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Vibration Measurement

Contact Vibration Measurement

Types of Contact Vibration Measurement

Path Measurement

  • Potentiometer Type
  • LVDT Type

Speed Measurement

  • Electrodynamics
  • Seismometer

Acceleration measurement

  • Piezoelectric sensor
  • Piezo-resistive sensor
  • Resistive sensor
  • Inductive sensor

Path Measurement

Potentiometric Transmitter

The potentiometric transmitter is a one-dimensional position sensor. It is based on the potentiometer, an adjustable potential divider. A voltage is applied to a resistive track. A wiper runs along this resistive track and thus divides the resistor in two parts, as shown in figure (resistor R1 and R2).

At different positions of the wiper, specific resulting voltages can be measured, due to the change in resistance. The wiper moves because it is attached to the motion of the vibrating object. The frequency ranges from 5 Hz to 2 kHz, which corresponds to a possible maximum acceleration of 20 g. Potentiometric transmitters can achieve measuring strokes from 1 mm up to 2 m with an infinite resolution. The operating temperature ranges between double-digit temperatures below zero and 150 °C

Potentiometer Vibration Sensor

figure 1: Potentiometric transmitter (schematic)

Linear Variable Differential Transformer

The Linear Variable Differential Transformer (LVDT) is a kind of transformer which is based on induction. It can be used for relative measurement of the displacement. As shown in figure 2, this sensor works along one axis and it is possible to determine the direction of the motion. The LVDT basically consists of three coils and a core. The primary coil is connected to an AC supply for excitation.

The two other coils are placed on each side of the primary coil and are arranged series-opposed. In the center of this coil assembly is a core that influences the magnetic flux from the primary to the secondary coils. Depending on the motion of the core, which is attached to the vibrating object, direction and distance can be deduced from the output signal.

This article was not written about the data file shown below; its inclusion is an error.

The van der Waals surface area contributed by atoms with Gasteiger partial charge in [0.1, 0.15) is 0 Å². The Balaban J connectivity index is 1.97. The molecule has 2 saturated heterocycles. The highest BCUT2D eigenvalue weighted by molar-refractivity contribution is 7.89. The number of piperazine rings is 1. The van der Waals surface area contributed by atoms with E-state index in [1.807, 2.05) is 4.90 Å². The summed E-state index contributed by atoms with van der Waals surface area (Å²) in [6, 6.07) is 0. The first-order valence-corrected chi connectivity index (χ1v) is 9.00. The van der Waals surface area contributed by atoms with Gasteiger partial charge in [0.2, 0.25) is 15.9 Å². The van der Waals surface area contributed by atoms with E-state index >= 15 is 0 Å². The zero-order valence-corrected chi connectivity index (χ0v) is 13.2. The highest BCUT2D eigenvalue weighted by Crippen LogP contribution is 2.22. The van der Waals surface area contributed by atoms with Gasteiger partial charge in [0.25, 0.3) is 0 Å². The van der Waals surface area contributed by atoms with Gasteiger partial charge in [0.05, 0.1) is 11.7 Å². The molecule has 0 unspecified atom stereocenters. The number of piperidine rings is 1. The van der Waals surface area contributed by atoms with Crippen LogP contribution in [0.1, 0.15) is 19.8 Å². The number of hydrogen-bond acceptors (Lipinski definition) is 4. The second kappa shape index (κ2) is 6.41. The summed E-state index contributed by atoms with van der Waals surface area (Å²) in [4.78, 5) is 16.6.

The carrier frequency range goes from 50 Hz to 25 kHz, which is typically defined as 10 times the frequency of the core motion. Using this setup, measuring displacements of more than ± 50 cm and an accuracy up to 0.1 μm μm is possible. The temperature range is between -270 °C and 600 °C

LVDT Principle

Figure 2: LVDT – Cutaway view with the primary coil A and the secondary coils B

Speed measurement

Principle of electrodynamics

The principle of electrodynamics is used in a relative speed sensor. It is based on the phenomenon of induction. In order to apply this principle a coil and a light permanent magnet is used. The magnet is fixed to the vibrating object. The magnet either moves contactless or it is guided within the coil.

Due to the movement of the magnet a voltage is induced in the coil. This voltage can be measured and it is directly proportional to the speed of the vibrations. The isolation of the wires is the only restriction for the maximum voltage. For example there are sensors with a working frequency range between 1 Hz and 2 kHz

Seismometer

Absolute speed can be measured with the Seismometer. The Seismometer consists of a seismic mass and a spring within a housing. Due to the inertia of the mass, there is a relative movement between the seismic mass and the housing, in case of vibrations. A coil, which is fixed to the housing, can be used cause induction.